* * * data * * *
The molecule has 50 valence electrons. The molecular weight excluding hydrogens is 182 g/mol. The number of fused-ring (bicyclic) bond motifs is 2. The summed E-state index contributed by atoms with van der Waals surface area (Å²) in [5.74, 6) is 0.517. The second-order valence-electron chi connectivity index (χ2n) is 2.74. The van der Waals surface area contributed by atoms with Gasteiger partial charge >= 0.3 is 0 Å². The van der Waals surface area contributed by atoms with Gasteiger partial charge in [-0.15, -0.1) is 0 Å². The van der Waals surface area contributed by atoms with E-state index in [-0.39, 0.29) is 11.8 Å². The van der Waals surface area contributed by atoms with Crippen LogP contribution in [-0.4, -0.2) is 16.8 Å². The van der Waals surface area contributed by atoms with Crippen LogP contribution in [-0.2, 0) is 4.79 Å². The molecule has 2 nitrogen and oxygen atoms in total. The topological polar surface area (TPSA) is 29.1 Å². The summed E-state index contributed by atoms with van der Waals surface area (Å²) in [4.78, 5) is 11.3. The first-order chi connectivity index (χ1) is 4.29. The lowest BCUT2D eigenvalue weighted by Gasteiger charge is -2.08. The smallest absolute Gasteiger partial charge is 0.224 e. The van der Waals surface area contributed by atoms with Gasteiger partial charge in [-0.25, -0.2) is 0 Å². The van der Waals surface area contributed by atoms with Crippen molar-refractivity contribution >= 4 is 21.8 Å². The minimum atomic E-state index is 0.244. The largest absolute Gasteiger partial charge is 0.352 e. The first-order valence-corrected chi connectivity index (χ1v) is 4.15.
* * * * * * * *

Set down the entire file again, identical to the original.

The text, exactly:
The molecule has 50 valence electrons. The molecular weight excluding hydrogens is 182 g/mol. The number of fused-ring (bicyclic) bond motifs is 2. The summed E-state index contributed by atoms with van der Waals surface area (Å²) in [5.74, 6) is 0.517. The second-order valence-electron chi connectivity index (χ2n) is 2.74. The van der Waals surface area contributed by atoms with Gasteiger partial charge >= 0.3 is 0 Å². The van der Waals surface area contributed by atoms with Gasteiger partial charge in [-0.15, -0.1) is 0 Å². The van der Waals surface area contributed by atoms with E-state index in [-0.39, 0.29) is 11.8 Å². The van der Waals surface area contributed by atoms with Crippen LogP contribution in [-0.4, -0.2) is 16.8 Å². The van der Waals surface area contributed by atoms with Crippen LogP contribution in [-0.2, 0) is 4.79 Å². The molecule has 2 nitrogen and oxygen atoms in total. The topological polar surface area (TPSA) is 29.1 Å². The summed E-state index contributed by atoms with van der Waals surface area (Å²) in [4.78, 5) is 11.3. The first-order chi connectivity index (χ1) is 4.29. The lowest BCUT2D eigenvalue weighted by Gasteiger charge is -2.08. The smallest absolute Gasteiger partial charge is 0.224 e. The van der Waals surface area contributed by atoms with Gasteiger partial charge in [-0.25, -0.2) is 0 Å². The van der Waals surface area contributed by atoms with Crippen molar-refractivity contribution >= 4 is 21.8 Å². The minimum atomic E-state index is 0.244. The largest absolute Gasteiger partial charge is 0.352 e. The first-order valence-corrected chi connectivity index (χ1v) is 4.15.